“I think we definitely need to do some streamlining as the superintendent from Caverna pointed out,” he said. “We need to have a test that is able to be reviewed by the parents. If educators are having a hard time understanding what they are testing for, then I think that is definitely an issue with the parents out there. We need to have something that is a useful tool. We don’t need to be testing and putting the results on a shelf and no one ever looking at them.”
Bell also said the testing issue needs to be addressed.
“I think there is too much testing. I think there is too much emphasis on testing. I think it is something we need to continue in a more moderated way,” he said. “Of course, we need to address how our children are learning and how they are progressing, but I don’t think we really have a perfect situation right now and the testing has grown to a monstrosity, so to speak.”
The group also discussed how the United States compares to other countries in regards to test scores.
Dick pointed out that the United States tests all students. Japan and China do not. Students in those countries, he said, are categorized in several different tracks. An example of two such tracks are academic and industrial. Students who qualify for the industrial track are groomed for manufacturing jobs, while students who qualify for the academic track are tested, he said.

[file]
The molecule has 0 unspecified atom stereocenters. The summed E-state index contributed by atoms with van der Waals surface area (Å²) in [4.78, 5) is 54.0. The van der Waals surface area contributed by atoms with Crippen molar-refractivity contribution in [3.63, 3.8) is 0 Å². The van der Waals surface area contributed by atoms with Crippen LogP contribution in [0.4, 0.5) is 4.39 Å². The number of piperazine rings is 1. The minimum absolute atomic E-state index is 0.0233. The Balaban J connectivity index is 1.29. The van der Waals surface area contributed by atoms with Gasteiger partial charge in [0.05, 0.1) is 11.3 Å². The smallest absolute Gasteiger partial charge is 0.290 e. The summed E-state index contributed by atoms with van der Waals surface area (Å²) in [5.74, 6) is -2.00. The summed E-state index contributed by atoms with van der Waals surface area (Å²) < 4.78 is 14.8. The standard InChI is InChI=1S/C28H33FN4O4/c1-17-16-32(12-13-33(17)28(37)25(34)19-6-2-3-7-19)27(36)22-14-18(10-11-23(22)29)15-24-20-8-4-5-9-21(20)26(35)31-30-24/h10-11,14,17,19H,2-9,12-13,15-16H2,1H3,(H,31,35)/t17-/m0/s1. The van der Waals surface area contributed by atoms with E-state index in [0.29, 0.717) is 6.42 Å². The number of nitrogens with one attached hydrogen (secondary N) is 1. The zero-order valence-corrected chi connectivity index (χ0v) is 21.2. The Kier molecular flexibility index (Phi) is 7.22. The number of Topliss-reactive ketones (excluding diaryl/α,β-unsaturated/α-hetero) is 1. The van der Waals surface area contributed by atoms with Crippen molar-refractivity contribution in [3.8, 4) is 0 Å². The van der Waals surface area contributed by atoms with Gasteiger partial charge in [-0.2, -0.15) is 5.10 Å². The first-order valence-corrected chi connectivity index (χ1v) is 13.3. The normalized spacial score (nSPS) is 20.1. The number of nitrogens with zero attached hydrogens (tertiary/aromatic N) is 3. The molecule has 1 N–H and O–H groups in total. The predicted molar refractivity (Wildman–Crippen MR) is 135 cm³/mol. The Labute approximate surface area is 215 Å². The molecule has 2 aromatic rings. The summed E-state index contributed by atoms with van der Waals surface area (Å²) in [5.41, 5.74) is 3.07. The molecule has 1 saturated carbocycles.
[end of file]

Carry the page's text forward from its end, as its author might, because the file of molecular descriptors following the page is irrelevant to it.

“I think that needs to be considered, too,” Dick said.
He also told the legislators that while he likes the concept, he thinks the No Child Left Behind Act is a “bad piece of legislation.”
“What I like about NCLB is that it has caused us to be conscious about the individual child, because a lot of times we tend to teach to groups rather than the individual. However, I have some problems with the other aspect. One, it is underfunded. Secondly, the leaving it up to each individual state to determine what is left behind has not worked well because there is no equality,” he said.
“The state of Kentucky made their requirements equivalent to the proficiency level, whereas in another state the standard is much lower.”
Dick also doesn’t like the fact it is an “either all or none” type of law.
“My philosophy is it was designed to be a ‘gotcha.’ If we can’t get you this way, we’re going to get you another way,” he said.
Ritter also doesn’t think NCLB is fair.
“Simply because it is dictated by how the states want to address the matter,” he said.
He said someone at Saturday’s meeting pointed out that Missouri is on target with NCLB in every school in the state.
“We know that is not true, but Kentucky tries to do it correctly and we get punished for being correct,” Ritter said. “It’s not addressed equally throughout the 50 states. It allows the states to cheat if they so desire to.”
Bell said he believes NCLB is something the Kentucky General Assembly should take a look at and make sure there is some uniformity with adjoining states.
“So it doesn’t sound like we’re not actually doing our job, or we’re put into a situation where we won’t receive federal funding for education,” he said.
This is the second in a series of stories this week taken by education reporter Gina Kinslow from the recent meeting of local school district officials and area legislators.
Assessments — there are too many, says one local administrator.